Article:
Australia’s CEO survey 2017

Five key areas for long-term, sustainable success

The Australian findings

CEO confidence is up and not only are they more bullish than they were last year, they’re also expecting more growth compared to international peers. That’s a touch of this year’s Australian CEO Survey findings.

Is this confidence realistic in the face of both global and domestic uncertainty?

We outline five key areas for CEOs to consider in order to bring long-term, sustainable success: regaining trust before impacts are felt, finding and adding value in the human system, the battleground of customer experience, the missing piece of the cyber and robotics revolution and why avoiding Asia is not sustainable for Australian companies.

How justified is this world-leading optimism? I’m pleased to present to you our localised findings and viewpoints.

 

Growth

 

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Australian findings

CEOs say trust in business is at an all-time low. Technology has exacerbated the challenge but trust is a leadership issue. Discover why brave human leadership is essential to restoring trust in business.

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Companies have a window of opportunity to rethink and redesign the way they employ, manage and interact with people. Learn more about why it’s the application of the so-called ‘human skills’, things that can’t be automated or done by robots such as adaptability, emotional intelligence and creativity, which will generate future value.

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Delivering a superior customer experience in a digital world means more than having a great content, channel or e-commerce strategy. Explore how customer experience is the new battleground and why customers want an experience where empathy is the centrepiece and technology is the seamless enabler.

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Asia can be a hard market to crack, but that’s not a good enough reason for Australian businesses to ignore it. View our research which shows that if companies want to be part of the growth story of this century, they need to get serious about developing Asia-specific strategies, and making those strategies work.

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Australian CEOs are starting to harness robotics, automation and artificial intelligence. Find out why on the one hand, CEOs are happy to embrace these innovations, but on the other fail to see the risks involved or the need to prioritize security.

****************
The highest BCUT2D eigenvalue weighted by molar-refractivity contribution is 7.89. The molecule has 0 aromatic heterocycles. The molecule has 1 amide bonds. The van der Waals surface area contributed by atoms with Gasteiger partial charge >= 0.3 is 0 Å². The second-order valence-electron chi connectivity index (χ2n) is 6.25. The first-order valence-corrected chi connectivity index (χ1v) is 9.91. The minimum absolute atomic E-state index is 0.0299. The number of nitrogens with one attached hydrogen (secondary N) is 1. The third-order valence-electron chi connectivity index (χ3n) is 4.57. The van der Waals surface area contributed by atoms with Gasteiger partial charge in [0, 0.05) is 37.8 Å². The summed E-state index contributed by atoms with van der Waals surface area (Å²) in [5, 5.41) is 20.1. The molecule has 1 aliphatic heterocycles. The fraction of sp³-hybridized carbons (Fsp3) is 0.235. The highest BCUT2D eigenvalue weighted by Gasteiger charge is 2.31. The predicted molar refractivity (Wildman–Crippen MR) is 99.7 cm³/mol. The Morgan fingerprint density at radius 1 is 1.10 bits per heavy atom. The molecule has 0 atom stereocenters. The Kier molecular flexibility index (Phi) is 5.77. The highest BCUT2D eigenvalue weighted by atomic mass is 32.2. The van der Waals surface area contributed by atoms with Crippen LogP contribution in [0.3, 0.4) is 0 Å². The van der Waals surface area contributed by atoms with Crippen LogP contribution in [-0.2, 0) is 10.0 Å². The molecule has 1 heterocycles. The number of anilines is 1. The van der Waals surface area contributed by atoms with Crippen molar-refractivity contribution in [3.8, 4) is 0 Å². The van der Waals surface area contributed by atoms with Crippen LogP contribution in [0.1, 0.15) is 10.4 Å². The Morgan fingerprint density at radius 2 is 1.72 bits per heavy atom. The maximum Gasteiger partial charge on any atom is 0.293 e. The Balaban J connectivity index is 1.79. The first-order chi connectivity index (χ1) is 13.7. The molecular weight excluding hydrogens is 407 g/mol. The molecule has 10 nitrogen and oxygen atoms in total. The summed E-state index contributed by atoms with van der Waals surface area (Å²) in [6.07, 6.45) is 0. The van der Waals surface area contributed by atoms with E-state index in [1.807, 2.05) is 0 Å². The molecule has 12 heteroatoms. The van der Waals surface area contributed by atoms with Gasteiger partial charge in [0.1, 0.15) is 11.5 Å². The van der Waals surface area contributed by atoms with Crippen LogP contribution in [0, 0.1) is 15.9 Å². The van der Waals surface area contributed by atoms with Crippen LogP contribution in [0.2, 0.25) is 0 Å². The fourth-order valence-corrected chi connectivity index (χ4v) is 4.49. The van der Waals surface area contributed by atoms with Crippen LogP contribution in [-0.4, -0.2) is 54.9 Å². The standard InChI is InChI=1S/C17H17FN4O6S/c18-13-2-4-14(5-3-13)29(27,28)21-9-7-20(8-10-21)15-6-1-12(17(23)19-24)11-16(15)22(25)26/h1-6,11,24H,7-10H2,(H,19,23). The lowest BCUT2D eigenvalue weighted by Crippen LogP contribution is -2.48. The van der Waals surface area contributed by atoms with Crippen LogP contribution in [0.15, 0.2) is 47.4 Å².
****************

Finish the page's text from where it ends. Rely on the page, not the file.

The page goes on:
Find out more

Are Australia’s CEOs just a little too confident?

Confidence in growth is back.

Our latest global survey shows business leaders around the world are more confident, both in the global economy and in their companies’ growth prospects.

And few CEOs are more confident than Australia’s.

Not only are they more bullish than they were last year, they’re also expecting more growth compared to their international peers.

 

 

But how justified is this world-leading optimism? Only last year we saw evidence of cost cutting and Australia’s CEOs trying to ‘squeeze the lemon’ a bit harder in a bid for growth.

Yet none of the challenges that our business leaders faced then have gone away. In fact, they’ve now got a few more to contend with.

Domestically, the economic outlook remains flat despite the recent uptick in commodity prices. Low wages growth continues to put a handbrake on consumer confidence and spending; slowing productivity continues to be a challenge for business. The fall in economic growth in the September 2016 quarter was the largest contraction seen since the global financial crisis.

On top of this, the new US administration has created some very real risks for Australian businesses. The stated goal of lowering corporate tax rates in the US would pose a major threat to investment in Australia, while any potentially acrimonious trade negotiations between the US and China – our two biggest trading partners – would be significant for Australia.

Globally, the outlook is more uncertain than it was 12 months ago. The world is yet to feel the full impact of a ‘hard Brexit’, let alone the economic consequences of a Trump Presidency.

The optimism could be because the 'post mining boom cliff' wasn’t as steep as everyone expected, the construction boom and commodity price rebound has delivered Australia a 'get out of jail free' card. But the fact remains that these are short-term events.

Modelling predicts that if Australia stays on its current economic trajectory, we will fall out of the world’s 20 largest economies by 2030.

Despite all this, Australia’s CEOs are stepping up and planning for growth.

Compared to this time last year plans to increase headcount and undertake M&A are up, while plans for cost reduction programs and outsourcings are both down. And almost all have plans for organic growth.
 
But is this just ‘more of the same’, when what’s really needed in the current global economic and geopolitical environment is deeper, more radical change?

Are leaders at risk of being overly optimistic, of not fully grasping the bigger picture?

We’ve considered five key areas that Australia’s CEOs should focus on this year to set their companies up for long-term, sustainable success.

 

Australian key findings

Contact us

Scott Gillespie
National Thought Leadership Leader
Tel: +61 2 8266 3229
Email

Kieran McCann
National Thought Leadership Manager
Tel: +61 2 8266 0252
Email

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